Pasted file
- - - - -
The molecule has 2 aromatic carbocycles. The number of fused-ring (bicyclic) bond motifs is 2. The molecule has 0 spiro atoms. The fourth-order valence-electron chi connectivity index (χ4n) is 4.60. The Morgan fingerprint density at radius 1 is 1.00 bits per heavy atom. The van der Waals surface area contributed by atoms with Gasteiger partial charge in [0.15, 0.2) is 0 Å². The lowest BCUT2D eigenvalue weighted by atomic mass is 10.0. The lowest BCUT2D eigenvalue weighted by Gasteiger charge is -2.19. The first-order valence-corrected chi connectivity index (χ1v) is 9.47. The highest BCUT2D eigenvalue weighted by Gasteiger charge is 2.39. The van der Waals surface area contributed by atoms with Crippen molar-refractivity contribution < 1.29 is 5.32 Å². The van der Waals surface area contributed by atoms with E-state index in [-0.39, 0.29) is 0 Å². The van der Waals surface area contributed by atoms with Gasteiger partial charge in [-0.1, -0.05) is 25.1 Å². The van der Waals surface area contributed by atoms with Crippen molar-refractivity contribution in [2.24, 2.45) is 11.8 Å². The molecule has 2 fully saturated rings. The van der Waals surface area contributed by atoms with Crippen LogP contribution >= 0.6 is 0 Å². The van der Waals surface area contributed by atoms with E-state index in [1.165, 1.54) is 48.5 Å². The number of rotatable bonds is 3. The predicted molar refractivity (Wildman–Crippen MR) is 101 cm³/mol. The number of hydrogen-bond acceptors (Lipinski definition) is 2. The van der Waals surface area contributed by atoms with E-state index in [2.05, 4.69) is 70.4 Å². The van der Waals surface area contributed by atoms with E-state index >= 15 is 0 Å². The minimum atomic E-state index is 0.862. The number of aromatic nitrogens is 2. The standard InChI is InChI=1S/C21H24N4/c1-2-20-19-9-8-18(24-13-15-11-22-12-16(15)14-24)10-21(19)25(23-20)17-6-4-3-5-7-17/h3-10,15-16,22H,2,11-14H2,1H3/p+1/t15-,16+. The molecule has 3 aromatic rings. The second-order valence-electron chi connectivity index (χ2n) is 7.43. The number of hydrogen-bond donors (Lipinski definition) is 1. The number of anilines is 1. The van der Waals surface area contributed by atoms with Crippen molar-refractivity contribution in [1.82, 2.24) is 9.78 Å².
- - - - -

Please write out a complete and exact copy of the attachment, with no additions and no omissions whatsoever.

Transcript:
The molecule has 2 aromatic carbocycles. The number of fused-ring (bicyclic) bond motifs is 2. The molecule has 0 spiro atoms. The fourth-order valence-electron chi connectivity index (χ4n) is 4.60. The Morgan fingerprint density at radius 1 is 1.00 bits per heavy atom. The van der Waals surface area contributed by atoms with Gasteiger partial charge in [0.15, 0.2) is 0 Å². The lowest BCUT2D eigenvalue weighted by atomic mass is 10.0. The lowest BCUT2D eigenvalue weighted by Gasteiger charge is -2.19. The first-order valence-corrected chi connectivity index (χ1v) is 9.47. The highest BCUT2D eigenvalue weighted by Gasteiger charge is 2.39. The van der Waals surface area contributed by atoms with Crippen molar-refractivity contribution < 1.29 is 5.32 Å². The van der Waals surface area contributed by atoms with E-state index in [-0.39, 0.29) is 0 Å². The van der Waals surface area contributed by atoms with Gasteiger partial charge in [-0.1, -0.05) is 25.1 Å². The van der Waals surface area contributed by atoms with Crippen molar-refractivity contribution in [2.24, 2.45) is 11.8 Å². The molecule has 2 fully saturated rings. The van der Waals surface area contributed by atoms with Crippen LogP contribution >= 0.6 is 0 Å². The van der Waals surface area contributed by atoms with E-state index in [1.165, 1.54) is 48.5 Å². The number of rotatable bonds is 3. The predicted molar refractivity (Wildman–Crippen MR) is 101 cm³/mol. The number of hydrogen-bond acceptors (Lipinski definition) is 2. The van der Waals surface area contributed by atoms with E-state index in [2.05, 4.69) is 70.4 Å². The van der Waals surface area contributed by atoms with E-state index >= 15 is 0 Å². The minimum atomic E-state index is 0.862. The number of aromatic nitrogens is 2. The standard InChI is InChI=1S/C21H24N4/c1-2-20-19-9-8-18(24-13-15-11-22-12-16(15)14-24)10-21(19)25(23-20)17-6-4-3-5-7-17/h3-10,15-16,22H,2,11-14H2,1H3/p+1/t15-,16+. The molecule has 3 aromatic rings. The second-order valence-electron chi connectivity index (χ2n) is 7.43. The number of hydrogen-bond donors (Lipinski definition) is 1. The number of anilines is 1. The van der Waals surface area contributed by atoms with Crippen molar-refractivity contribution in [1.82, 2.24) is 9.78 Å².